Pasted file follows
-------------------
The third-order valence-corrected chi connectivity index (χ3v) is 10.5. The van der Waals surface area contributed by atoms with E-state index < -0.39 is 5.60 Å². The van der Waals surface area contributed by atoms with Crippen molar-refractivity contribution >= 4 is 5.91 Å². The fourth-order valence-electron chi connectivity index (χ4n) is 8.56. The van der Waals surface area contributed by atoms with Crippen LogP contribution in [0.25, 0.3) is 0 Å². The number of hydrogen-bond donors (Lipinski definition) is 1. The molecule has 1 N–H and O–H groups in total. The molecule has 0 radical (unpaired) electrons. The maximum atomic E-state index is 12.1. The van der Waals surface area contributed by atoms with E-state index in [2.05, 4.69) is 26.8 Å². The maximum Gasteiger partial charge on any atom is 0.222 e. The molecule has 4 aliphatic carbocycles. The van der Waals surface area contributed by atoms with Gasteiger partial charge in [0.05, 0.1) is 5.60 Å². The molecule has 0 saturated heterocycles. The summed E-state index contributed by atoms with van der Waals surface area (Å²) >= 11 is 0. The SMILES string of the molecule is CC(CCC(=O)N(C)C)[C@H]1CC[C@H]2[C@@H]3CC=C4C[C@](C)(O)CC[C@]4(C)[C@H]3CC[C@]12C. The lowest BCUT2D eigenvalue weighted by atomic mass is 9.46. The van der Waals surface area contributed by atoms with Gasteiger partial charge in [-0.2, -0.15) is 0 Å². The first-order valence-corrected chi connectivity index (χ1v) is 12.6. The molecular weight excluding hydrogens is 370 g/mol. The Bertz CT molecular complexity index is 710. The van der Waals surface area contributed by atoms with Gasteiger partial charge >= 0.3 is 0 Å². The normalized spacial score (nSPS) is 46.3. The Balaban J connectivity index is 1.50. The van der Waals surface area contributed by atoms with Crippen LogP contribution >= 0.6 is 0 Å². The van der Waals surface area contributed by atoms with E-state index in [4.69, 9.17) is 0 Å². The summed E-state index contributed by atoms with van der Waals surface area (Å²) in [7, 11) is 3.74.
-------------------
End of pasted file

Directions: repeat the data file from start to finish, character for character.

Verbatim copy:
The third-order valence-corrected chi connectivity index (χ3v) is 10.5. The van der Waals surface area contributed by atoms with E-state index < -0.39 is 5.60 Å². The van der Waals surface area contributed by atoms with Crippen molar-refractivity contribution >= 4 is 5.91 Å². The fourth-order valence-electron chi connectivity index (χ4n) is 8.56. The van der Waals surface area contributed by atoms with Crippen LogP contribution in [0.25, 0.3) is 0 Å². The number of hydrogen-bond donors (Lipinski definition) is 1. The molecule has 1 N–H and O–H groups in total. The molecule has 0 radical (unpaired) electrons. The maximum atomic E-state index is 12.1. The van der Waals surface area contributed by atoms with E-state index in [2.05, 4.69) is 26.8 Å². The maximum Gasteiger partial charge on any atom is 0.222 e. The molecule has 4 aliphatic carbocycles. The van der Waals surface area contributed by atoms with Gasteiger partial charge in [0.05, 0.1) is 5.60 Å². The molecule has 0 saturated heterocycles. The summed E-state index contributed by atoms with van der Waals surface area (Å²) >= 11 is 0. The SMILES string of the molecule is CC(CCC(=O)N(C)C)[C@H]1CC[C@H]2[C@@H]3CC=C4C[C@](C)(O)CC[C@]4(C)[C@H]3CC[C@]12C. The lowest BCUT2D eigenvalue weighted by atomic mass is 9.46. The van der Waals surface area contributed by atoms with Gasteiger partial charge in [-0.2, -0.15) is 0 Å². The first-order valence-corrected chi connectivity index (χ1v) is 12.6. The molecular weight excluding hydrogens is 370 g/mol. The Bertz CT molecular complexity index is 710. The van der Waals surface area contributed by atoms with Gasteiger partial charge >= 0.3 is 0 Å². The normalized spacial score (nSPS) is 46.3. The Balaban J connectivity index is 1.50. The van der Waals surface area contributed by atoms with Crippen LogP contribution >= 0.6 is 0 Å². The van der Waals surface area contributed by atoms with E-state index in [4.69, 9.17) is 0 Å². The summed E-state index contributed by atoms with van der Waals surface area (Å²) in [7, 11) is 3.74.